President Barack Obama bestowed the Medal of Freedom on 17 Americans on Tuesday
Some of the honorees were prominent Obama backers
Hollywood legends, civil rights crusaders and the first African-American congresswoman were among those receiving the nation’s highest honor for civilians at the White House on Tuesday.
President Barack Obama bestowed the Medal of Freedom on 17 Americans in a lighthearted, but nonetheless reverent, ceremony in the East Room.
He joked no one wants to be “on the wrong side of” Sen. Barbara Mikulski, renowned for her tough tactics in advancing a Democratic agenda on Capitol Hill.
Willie Mays, the major league center fielder whose career started in the Negro Leagues, paved the way so “people like me could even think about running for president,” Obama said.
And he deadpanned that he didn’t realize Barbra Streisand – the director, writer and star of “Yentl,” among other achievements – was Jewish.
“We are just reminded when we see these individuals on the stage what an incredible tapestry this country is, and what a great blessing to be in a nation where individuals as diverse, from wildly different backgrounds, can help to shape our dreams,” he said.
Some of the honorees were prominent Obama backers – Streisand, singer James Taylor and director Steven Spielberg among them.
But there was at least one Republican in the mix: William Ruckelshaus, the former Environmental Protection Agency administrator and deputy U.S. attorney general under President Richard Nixon, who resigned so the Watergate investigation could proceed.
Here’s a rundown of how Obama honored each recipient:
Katherine Johnson, NASA mathematician
“If you think your job is pressure packed, hers meant that forgetting to carry the one might send somebody floating off into the solar system.”
William Ruckelshaus, former EPA administrator under Nixon
“He became known as Mr. Clean, and lived up to that nickname when he resigned from the Nixon administration rather than derail the Watergate investigation.”
Sen. Barbara Mikulski, D-Maryland
“You don’t want to be on the wrong side of Barbara Mikulski.”
Rep. Shirley Chisolm, D-New York, and first African-American congresswoman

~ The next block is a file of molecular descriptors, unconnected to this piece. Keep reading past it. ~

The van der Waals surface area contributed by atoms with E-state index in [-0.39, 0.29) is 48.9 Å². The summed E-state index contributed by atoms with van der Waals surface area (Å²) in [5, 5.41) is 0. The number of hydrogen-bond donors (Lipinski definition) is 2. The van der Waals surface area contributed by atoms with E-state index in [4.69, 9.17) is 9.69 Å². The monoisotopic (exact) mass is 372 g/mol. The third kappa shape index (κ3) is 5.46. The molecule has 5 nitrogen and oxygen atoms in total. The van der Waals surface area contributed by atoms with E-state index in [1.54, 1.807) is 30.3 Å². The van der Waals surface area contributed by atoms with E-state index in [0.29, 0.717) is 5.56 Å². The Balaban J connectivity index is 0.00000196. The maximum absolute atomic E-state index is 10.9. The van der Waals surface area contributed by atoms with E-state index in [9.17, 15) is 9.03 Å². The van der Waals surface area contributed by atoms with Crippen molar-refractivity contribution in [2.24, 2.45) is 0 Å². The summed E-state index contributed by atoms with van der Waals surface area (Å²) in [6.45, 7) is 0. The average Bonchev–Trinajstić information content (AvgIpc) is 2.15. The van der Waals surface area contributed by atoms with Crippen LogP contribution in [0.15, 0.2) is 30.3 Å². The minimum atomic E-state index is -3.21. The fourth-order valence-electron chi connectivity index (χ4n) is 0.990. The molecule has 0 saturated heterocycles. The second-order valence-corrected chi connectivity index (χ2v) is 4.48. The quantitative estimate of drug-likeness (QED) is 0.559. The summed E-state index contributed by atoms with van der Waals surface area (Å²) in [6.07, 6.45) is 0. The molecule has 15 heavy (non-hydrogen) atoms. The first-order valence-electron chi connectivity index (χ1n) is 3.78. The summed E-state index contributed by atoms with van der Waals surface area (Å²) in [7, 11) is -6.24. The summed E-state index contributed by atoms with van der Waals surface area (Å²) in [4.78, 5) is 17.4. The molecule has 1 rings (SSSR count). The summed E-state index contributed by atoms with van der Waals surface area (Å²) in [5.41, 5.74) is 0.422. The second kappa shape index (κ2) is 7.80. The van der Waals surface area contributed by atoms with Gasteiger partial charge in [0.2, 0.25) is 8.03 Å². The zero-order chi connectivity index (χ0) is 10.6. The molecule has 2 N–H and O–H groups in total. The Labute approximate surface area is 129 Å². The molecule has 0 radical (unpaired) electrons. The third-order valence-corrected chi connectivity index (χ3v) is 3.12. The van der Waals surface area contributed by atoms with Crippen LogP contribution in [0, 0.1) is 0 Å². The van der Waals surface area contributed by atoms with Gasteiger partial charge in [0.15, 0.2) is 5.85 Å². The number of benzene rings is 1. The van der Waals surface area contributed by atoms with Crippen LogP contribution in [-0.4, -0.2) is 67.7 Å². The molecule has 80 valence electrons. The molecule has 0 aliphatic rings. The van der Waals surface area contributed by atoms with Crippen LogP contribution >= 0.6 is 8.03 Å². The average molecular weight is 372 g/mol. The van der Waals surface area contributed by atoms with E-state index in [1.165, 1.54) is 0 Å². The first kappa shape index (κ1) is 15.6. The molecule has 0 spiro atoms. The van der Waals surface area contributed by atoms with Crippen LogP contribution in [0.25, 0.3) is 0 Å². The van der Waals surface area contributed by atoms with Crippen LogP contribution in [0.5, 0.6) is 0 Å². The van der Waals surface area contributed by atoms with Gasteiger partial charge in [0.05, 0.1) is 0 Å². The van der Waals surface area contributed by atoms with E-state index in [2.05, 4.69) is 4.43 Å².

“When Shirley was assigned to the House Agriculture Committee, despite the fact her district was in New York City, she said, ‘Apparently, all they know here in Washington about Brooklyn was that a tree grew there.’ “
Rep. Lee Hamilton, D-Indiana
“At its best, Lee Hamilton once said, representative democracy gives us a system where all of us have a voice in the process and a stake in the product. In his 34 years in Congress, Lee Hamilton was a faithful servant to that ideal.”
Barbra Streisand, singer and actress
“Born in Brooklyn to middle class Jewish family – I didn’t know you were Jewish, Barbra – Barbra Streisand attended her first Broadway show at 14 and remembers thinking, ‘I could go up on that stage and play any role without any trouble at all.’ That’s what’s called chutzpah.”
Itzhak Perlman, violinist
“Itzhak Perlman was once asked what sound he lives. And his eyes lit up and he replied, ‘The sound of onions sizzling in a pan.’ This is a man with large appetites that knows how to live.”
James Taylor, singer and songwriter
“I’m proud to call the next honoree a friend as well. The truth is a lot of people say that about James Taylor. That’s what happens when you spend four decades telling people, ‘Just call out my name, and I’ll come running.’”
Gloria and Emilio Estefan, singers
“Some worried they were too American for Latins and too Latin for Americans. Turns out everybody just wanted to dance and do the Conga.”
Stephen Sondheim, Broadway composer and lyricist
“Stephen’s music is so beautiful and his lyrics so precise, that even as he exposes the imperfections of everyday life he transcends them. We transcend them.”
Steven Spielberg, director
“Despite redefining the word ‘prolific,’ a Spielberg movie is still a Spielberg movie. Somebody’s calling to see if they can book him for a deal right now. They want to make a pitch. So there’s this really good-looking president …”
Yogi Berra, Major League Baseball catcher and coach
“He coached the game with as much heart as he played it. He lived his life with pride and humility and an original, open mind. One thing we know for sure – if you can’t imitate him, don’t copy him.”
Willie Mays, Major League Baseball center fielder
“A few years ago Willie rode with me on Air Force One. I told him then what I’ll tell all of you now: It’s because of giants like Willie that someone like me could even think about running for president.”
Billy Frank Jr., Native American environmental activist
“‘I don’t believe in magic,’ Billy once said. ‘I believe in the sun and the stars, the water, the hawks flying, the rivers running, the wind talking.’ ‘They tell us how healthy we are,’ he said, ‘because we and they are the same.’”
Bonnie Carroll, founder of Tragedy Assistance Program for Survivors
“Through their Good Grief camps, they bring together children of our fallen to learn how to cope with loss, to honor the legacy of their heroes – and to try and have some fun, as well. As one Gold Star child who lost her father in Iraq said, ’(Because of TAPS), I know someone is by my side.’”
Minoru Yasui, fought curfew laws for Japanese-Americans during World War II
“Today, Min’s legacy has never been more important. It is a call to our national conscience; a reminder of our enduring obligation to be ‘the land of the free and the home of the brave’ – an America worthy of his sacrifice.”